I’ve been waiting all day for a shipment that is “out for delivery” and requires a signature. I really want to go out and run errands, but I know that as soon as I do, the van will pull up and I won’t be there to sign for the item. If I miss the delivery, I will have to sit around all day tomorrow waiting. The same principles apply to workers who are supposed to show up on a given day and say that they are “on their way”, arriving hours after the original appointment.
Obviously I can do other things while I wait (I’m doing something else right now), but there are things I really need to go outside and do – “outside” meaning various places around town, not puttering in the rain in my garden. With all the technology we have, you would think it should be possible to communicate with van drivers and get an approximate delivery time, or else sign virtually so that they can drop the item off without a signature. Most things do, in fact, just get dropped off, but others require a signature. Perfumer’s alcohol is one such item. I buy it in 5-gallon drums (easier to lift, store, and pour than the 55-gallon size!) but go through it pretty fast, so occasionally find myself waiting to sign the form saying that I am the licensed recipient, presumably keeping all of those notorious front-door package thieves from stealing and drinking it.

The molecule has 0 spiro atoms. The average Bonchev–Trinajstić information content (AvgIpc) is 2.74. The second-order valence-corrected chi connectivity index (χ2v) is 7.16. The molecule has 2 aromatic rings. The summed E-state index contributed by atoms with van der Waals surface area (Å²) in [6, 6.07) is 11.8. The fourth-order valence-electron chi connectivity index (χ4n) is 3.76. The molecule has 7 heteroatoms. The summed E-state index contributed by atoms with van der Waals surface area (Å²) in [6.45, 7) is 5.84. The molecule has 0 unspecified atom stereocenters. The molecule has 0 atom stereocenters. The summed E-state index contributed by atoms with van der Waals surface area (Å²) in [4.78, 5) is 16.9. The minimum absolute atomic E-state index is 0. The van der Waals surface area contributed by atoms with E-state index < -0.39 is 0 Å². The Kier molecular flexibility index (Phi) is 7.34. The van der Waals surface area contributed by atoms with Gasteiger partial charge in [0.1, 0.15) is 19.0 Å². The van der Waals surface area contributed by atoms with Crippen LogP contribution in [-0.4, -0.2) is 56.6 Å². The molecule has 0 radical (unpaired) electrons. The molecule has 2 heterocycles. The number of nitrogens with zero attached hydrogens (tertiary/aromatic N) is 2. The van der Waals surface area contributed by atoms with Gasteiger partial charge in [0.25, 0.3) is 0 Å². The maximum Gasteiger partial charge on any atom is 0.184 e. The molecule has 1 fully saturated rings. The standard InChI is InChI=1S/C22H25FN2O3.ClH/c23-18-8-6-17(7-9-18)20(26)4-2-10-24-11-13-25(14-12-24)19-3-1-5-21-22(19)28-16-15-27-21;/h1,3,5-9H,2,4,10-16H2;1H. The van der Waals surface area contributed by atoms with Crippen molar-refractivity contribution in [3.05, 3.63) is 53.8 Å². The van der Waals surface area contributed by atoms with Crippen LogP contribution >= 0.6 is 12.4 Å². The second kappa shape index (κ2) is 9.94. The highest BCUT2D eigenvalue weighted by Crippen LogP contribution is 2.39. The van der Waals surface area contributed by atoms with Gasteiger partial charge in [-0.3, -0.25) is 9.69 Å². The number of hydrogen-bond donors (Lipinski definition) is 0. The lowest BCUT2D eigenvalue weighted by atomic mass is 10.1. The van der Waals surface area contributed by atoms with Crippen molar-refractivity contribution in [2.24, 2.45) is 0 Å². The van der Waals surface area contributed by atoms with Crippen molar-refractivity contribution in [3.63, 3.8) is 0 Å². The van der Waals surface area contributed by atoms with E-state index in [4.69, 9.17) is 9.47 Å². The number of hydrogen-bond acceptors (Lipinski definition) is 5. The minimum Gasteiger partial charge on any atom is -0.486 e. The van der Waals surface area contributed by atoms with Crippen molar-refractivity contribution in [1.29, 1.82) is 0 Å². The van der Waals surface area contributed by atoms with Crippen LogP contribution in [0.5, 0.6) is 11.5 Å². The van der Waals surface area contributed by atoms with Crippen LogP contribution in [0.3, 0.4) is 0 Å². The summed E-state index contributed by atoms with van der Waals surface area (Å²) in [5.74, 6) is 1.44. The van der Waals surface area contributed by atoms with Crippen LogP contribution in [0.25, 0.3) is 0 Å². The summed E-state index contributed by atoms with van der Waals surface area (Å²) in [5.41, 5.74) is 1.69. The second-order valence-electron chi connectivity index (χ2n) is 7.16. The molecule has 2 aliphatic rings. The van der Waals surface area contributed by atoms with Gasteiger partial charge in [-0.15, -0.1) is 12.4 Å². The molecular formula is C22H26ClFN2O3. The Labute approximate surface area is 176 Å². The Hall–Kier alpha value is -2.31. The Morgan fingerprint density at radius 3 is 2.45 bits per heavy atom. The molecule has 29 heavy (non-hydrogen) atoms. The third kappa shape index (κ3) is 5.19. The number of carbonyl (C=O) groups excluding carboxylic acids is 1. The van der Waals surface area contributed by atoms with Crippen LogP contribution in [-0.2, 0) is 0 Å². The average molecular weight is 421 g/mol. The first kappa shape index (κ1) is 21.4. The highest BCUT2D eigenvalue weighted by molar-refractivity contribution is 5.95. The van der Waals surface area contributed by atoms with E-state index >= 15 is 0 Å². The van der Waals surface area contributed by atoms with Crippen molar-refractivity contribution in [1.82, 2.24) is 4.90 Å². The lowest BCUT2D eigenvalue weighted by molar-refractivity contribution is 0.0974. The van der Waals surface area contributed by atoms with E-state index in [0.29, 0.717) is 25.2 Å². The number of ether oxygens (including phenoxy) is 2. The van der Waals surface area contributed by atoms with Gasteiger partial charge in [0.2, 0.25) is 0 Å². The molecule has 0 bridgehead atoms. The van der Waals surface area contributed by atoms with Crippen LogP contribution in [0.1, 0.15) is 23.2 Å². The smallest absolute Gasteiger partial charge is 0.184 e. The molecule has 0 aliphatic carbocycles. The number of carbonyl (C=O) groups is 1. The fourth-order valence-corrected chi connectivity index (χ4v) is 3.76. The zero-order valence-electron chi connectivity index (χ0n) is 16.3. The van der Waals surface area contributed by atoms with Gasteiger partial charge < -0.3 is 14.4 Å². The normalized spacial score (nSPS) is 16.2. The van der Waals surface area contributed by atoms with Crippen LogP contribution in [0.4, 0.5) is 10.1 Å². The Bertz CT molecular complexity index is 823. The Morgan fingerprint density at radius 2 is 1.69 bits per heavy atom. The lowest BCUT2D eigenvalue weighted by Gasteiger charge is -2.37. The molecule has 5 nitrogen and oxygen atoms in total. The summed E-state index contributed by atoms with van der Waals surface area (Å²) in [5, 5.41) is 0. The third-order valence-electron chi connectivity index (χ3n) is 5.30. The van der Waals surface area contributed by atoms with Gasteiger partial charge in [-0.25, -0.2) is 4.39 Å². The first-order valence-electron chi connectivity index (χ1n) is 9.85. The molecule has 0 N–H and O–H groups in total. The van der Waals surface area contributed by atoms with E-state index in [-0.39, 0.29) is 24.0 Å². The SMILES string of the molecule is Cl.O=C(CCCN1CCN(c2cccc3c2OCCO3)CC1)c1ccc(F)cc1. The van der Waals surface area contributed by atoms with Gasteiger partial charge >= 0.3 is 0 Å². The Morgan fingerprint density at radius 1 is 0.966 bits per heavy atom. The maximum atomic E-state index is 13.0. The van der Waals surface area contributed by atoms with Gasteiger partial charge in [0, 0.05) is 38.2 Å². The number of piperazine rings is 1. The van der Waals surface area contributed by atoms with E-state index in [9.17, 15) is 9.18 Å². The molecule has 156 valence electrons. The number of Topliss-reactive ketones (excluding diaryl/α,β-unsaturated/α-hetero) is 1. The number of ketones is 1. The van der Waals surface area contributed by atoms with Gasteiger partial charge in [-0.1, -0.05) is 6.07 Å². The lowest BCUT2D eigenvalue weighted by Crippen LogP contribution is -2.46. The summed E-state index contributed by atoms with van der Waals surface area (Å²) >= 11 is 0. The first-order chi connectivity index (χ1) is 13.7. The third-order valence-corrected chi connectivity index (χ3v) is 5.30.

What is it with those people who randomly steal packages from front porches without knowing the contents? Do they re-sell the items on e-bay or a garage sale? Do they try to return them for a refund? Do they try to figure out what to do with a $1.50 replacement part for a 20-year old washing machine or a 6-pack of dog de-worming meds? Do they just throw away all those things that they don’t want? I’ve read that people have started baiting their porches with Amazon packages filled with animal feces and other unpleasant things, or booby-trapping the packages in some way. Good old vigilante justice – it probably works on a local level.
At least I’m glad to report that my delivery came while I was writing this and was duly signed for and put away, so now I still have time to drop off packages at UPS and buy dinner at Trader Joe’s. At this time in the history of the world I’m happy for small things that go right.
[Painting by Carl Muecke, 19th century; FedEx van photo from Wikimedia; other photos from a general Google search]